It will be Ryan Day's second training camp in charge of the Ohio State football team, the first as actual head coach instead of an acting one.
It will be quarterback Justin Fields' second training camp, but his first with the Buckeyes.Get the news delivered to your inbox: Sign up for our BuckeyeXtra newsletter
The spotlight will be on those two as Ohio State opens camp Friday, and rightly so. But on a team loaded with talent and questions, they won't be the sole focus. The Buckeyes are coming off a 13-1 season that included a Big Ten championship and Rose Bowl victory to end Urban Meyer's seven years as coach. But the biggest prize — the College Football Playoff — has eluded the Buckeyes the past two years.
Do the Buckeyes have the potential to reach that goal? Absolutely. But they also have several areas they need to resolve if that's to happen, and it starts in earnest Friday.
Here's a look at the biggest questions that need to be answered:
1. How will Day assert himself as the man in charge?
Rabinowitz: Day was thrust into serving as coach during Meyer's suspension last year despite never having been a head coach. He did so well that when Meyer decided to retire, the keys to the castle were handed to him. So far, Day has avoided missteps and has kept the recruiting train rolling. He knows that adversity is coming and has steeled himself for it. But until it hits, it's impossible to know how ready he is.
Kaufman: The biggest change Day has made with the program since taking over for Meyer seems to be with his office decor. Seriously. As part of a redesign, he’s adding couches, a fireplace and a TV. He said he wants to encourage players to gather there as a way to develop closer relationships. Day has referenced any changes made during the coaching transition as only “tweaks.” Don’t expect anything drastic from a coach who knows he takes over a program that has had a good thing going. Day, so far, appears comfortable walking in Meyer's shadow.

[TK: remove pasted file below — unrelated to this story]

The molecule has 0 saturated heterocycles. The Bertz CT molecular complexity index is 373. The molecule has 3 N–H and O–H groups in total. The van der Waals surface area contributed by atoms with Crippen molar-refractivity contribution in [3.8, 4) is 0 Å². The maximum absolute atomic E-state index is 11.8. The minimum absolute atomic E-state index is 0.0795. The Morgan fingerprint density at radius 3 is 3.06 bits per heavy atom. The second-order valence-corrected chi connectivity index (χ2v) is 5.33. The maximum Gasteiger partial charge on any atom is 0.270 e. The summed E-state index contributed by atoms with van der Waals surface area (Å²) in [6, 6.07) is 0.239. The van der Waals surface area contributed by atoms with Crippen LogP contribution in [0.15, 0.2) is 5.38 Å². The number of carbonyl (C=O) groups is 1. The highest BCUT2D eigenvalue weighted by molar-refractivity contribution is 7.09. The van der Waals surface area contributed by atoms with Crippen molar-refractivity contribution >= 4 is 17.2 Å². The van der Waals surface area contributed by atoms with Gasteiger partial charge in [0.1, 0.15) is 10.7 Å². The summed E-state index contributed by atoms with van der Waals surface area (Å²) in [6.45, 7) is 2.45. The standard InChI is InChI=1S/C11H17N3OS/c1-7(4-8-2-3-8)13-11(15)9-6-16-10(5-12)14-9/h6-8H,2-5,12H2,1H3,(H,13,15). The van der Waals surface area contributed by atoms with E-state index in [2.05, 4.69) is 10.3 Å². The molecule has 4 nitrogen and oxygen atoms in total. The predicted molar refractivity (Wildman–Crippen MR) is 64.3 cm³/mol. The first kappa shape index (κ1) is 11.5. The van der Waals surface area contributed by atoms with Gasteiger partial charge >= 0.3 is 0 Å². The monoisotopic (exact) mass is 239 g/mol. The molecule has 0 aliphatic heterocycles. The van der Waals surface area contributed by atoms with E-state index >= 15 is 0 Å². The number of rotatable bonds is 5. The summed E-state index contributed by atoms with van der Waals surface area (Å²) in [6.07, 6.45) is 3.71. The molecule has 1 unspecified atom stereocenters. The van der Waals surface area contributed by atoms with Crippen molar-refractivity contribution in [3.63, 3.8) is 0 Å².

2. What's realistic for Justin Fields and will there be a true quarterback competition?
Kaufman: Well, it's not an illegitimate competition. When persuading Kentucky graduate transfer Gunnar Hoak to join the program in the spring following Matthew Baldwin’s departure, Day assured Hoak and his family that he would have a shot to compete for the starting job. Day isn’t going to renege on that. Hoak should share some of the first-team reps with Fields and get some consideration. But Day has staked quite a bit on Fields. The Georgia transfer was promising enough of a quarterback prospect — he ranked second in his recruiting class behind Clemson star Trevor Lawrence — that Day added him despite the ripples it would cause. Within months after Fields’ arrival, two of the three scholarship quarterbacks on the roster transferred, departures that speak the loudest about the state of the competition.
Rabinowitz: Everyone who has watched Fields raves about his talent. The question is how much he can fast-forward the development process. He has been on campus only since January, and Day's system is complex. Remember, that's what led Tate Martell to declare that he was undaunted by the prospect of Fields' arrival. The more reps Fields gets, the better for him. The problem is that Hoak needs reps to 1) learn the offense and 2) have a chance to show he's a viable alternative to Fields as a potential starter. That's going to be a big challenge for all involved.
3. How will the offensive line shake out?